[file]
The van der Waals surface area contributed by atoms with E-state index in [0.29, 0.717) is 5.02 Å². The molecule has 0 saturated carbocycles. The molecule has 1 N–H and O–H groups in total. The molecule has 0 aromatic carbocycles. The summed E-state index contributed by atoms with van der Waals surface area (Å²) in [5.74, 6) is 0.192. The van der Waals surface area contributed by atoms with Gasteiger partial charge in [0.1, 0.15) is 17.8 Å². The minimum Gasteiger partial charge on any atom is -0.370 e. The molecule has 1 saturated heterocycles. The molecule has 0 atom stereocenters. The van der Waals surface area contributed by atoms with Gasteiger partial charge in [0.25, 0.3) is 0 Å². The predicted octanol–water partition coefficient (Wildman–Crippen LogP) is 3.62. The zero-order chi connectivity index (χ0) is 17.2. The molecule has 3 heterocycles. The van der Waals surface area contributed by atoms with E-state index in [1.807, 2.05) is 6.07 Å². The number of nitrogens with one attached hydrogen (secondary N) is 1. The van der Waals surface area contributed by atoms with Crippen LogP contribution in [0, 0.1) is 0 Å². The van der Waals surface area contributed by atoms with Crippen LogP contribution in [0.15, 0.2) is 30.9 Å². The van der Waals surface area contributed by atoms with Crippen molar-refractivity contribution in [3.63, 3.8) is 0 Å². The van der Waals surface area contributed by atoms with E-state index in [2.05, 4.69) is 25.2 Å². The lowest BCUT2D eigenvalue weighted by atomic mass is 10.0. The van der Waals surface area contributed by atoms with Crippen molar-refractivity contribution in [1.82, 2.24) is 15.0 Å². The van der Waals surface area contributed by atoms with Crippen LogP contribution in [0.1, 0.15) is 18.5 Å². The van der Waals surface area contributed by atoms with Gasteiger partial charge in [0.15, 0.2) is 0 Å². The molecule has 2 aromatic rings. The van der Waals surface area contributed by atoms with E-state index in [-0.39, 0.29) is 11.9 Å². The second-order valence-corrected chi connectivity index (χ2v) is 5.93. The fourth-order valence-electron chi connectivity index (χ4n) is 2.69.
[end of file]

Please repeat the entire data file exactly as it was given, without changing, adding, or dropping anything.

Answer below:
The van der Waals surface area contributed by atoms with E-state index in [0.29, 0.717) is 5.02 Å². The molecule has 0 saturated carbocycles. The molecule has 1 N–H and O–H groups in total. The molecule has 0 aromatic carbocycles. The summed E-state index contributed by atoms with van der Waals surface area (Å²) in [5.74, 6) is 0.192. The van der Waals surface area contributed by atoms with Gasteiger partial charge in [0.1, 0.15) is 17.8 Å². The minimum Gasteiger partial charge on any atom is -0.370 e. The molecule has 1 saturated heterocycles. The molecule has 0 atom stereocenters. The van der Waals surface area contributed by atoms with Gasteiger partial charge in [0.25, 0.3) is 0 Å². The predicted octanol–water partition coefficient (Wildman–Crippen LogP) is 3.62. The zero-order chi connectivity index (χ0) is 17.2. The molecule has 3 heterocycles. The van der Waals surface area contributed by atoms with E-state index in [1.807, 2.05) is 6.07 Å². The number of nitrogens with one attached hydrogen (secondary N) is 1. The van der Waals surface area contributed by atoms with Crippen LogP contribution in [0, 0.1) is 0 Å². The van der Waals surface area contributed by atoms with Crippen LogP contribution in [0.15, 0.2) is 30.9 Å². The van der Waals surface area contributed by atoms with Crippen molar-refractivity contribution in [3.63, 3.8) is 0 Å². The van der Waals surface area contributed by atoms with E-state index in [2.05, 4.69) is 25.2 Å². The lowest BCUT2D eigenvalue weighted by atomic mass is 10.0. The van der Waals surface area contributed by atoms with Crippen molar-refractivity contribution in [1.82, 2.24) is 15.0 Å². The van der Waals surface area contributed by atoms with Crippen LogP contribution in [0.1, 0.15) is 18.5 Å². The van der Waals surface area contributed by atoms with Gasteiger partial charge in [0.15, 0.2) is 0 Å². The molecule has 2 aromatic rings. The van der Waals surface area contributed by atoms with E-state index in [-0.39, 0.29) is 11.9 Å². The second-order valence-corrected chi connectivity index (χ2v) is 5.93. The fourth-order valence-electron chi connectivity index (χ4n) is 2.69.